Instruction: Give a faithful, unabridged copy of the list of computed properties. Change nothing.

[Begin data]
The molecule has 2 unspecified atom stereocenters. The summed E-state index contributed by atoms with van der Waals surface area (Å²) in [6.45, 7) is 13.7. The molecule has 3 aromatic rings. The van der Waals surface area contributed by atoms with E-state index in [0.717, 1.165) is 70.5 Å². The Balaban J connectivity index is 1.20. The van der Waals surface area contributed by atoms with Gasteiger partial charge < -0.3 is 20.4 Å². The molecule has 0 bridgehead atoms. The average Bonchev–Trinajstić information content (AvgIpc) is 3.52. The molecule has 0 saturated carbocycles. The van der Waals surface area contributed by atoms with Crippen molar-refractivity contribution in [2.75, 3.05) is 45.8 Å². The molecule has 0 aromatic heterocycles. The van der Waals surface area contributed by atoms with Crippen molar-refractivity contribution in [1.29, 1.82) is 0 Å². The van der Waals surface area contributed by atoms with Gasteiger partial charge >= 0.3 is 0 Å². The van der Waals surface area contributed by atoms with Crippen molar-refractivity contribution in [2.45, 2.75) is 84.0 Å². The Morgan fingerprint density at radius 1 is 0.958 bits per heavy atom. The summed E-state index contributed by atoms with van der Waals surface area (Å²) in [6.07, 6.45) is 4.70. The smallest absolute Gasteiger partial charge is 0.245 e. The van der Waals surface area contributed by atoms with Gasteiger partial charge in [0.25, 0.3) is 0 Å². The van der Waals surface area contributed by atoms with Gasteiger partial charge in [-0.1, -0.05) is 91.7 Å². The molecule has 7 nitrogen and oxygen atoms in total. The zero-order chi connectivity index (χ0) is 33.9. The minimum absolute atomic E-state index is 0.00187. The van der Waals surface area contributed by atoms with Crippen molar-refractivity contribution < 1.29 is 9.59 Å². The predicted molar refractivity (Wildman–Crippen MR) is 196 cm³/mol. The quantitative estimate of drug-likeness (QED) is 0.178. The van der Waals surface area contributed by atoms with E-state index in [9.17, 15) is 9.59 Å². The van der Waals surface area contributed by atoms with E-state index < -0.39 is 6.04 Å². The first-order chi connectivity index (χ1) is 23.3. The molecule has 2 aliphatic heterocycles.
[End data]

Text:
The molecule has 2 unspecified atom stereocenters. The summed E-state index contributed by atoms with van der Waals surface area (Å²) in [6.45, 7) is 13.7. The molecule has 3 aromatic rings. The van der Waals surface area contributed by atoms with E-state index in [0.717, 1.165) is 70.5 Å². The Balaban J connectivity index is 1.20. The van der Waals surface area contributed by atoms with Gasteiger partial charge < -0.3 is 20.4 Å². The molecule has 0 bridgehead atoms. The average Bonchev–Trinajstić information content (AvgIpc) is 3.52. The molecule has 0 saturated carbocycles. The van der Waals surface area contributed by atoms with Crippen molar-refractivity contribution in [2.75, 3.05) is 45.8 Å². The molecule has 0 aromatic heterocycles. The van der Waals surface area contributed by atoms with Crippen molar-refractivity contribution in [1.29, 1.82) is 0 Å². The van der Waals surface area contributed by atoms with Gasteiger partial charge >= 0.3 is 0 Å². The van der Waals surface area contributed by atoms with Crippen molar-refractivity contribution in [2.45, 2.75) is 84.0 Å². The Morgan fingerprint density at radius 1 is 0.958 bits per heavy atom. The summed E-state index contributed by atoms with van der Waals surface area (Å²) in [6.07, 6.45) is 4.70. The smallest absolute Gasteiger partial charge is 0.245 e. The van der Waals surface area contributed by atoms with Gasteiger partial charge in [0.25, 0.3) is 0 Å². The van der Waals surface area contributed by atoms with Gasteiger partial charge in [-0.1, -0.05) is 91.7 Å². The molecule has 7 nitrogen and oxygen atoms in total. The zero-order chi connectivity index (χ0) is 33.9. The minimum absolute atomic E-state index is 0.00187. The van der Waals surface area contributed by atoms with Crippen molar-refractivity contribution < 1.29 is 9.59 Å². The predicted molar refractivity (Wildman–Crippen MR) is 196 cm³/mol. The quantitative estimate of drug-likeness (QED) is 0.178. The van der Waals surface area contributed by atoms with E-state index in [9.17, 15) is 9.59 Å². The van der Waals surface area contributed by atoms with E-state index < -0.39 is 6.04 Å². The first-order chi connectivity index (χ1) is 23.3. The molecule has 2 aliphatic heterocycles.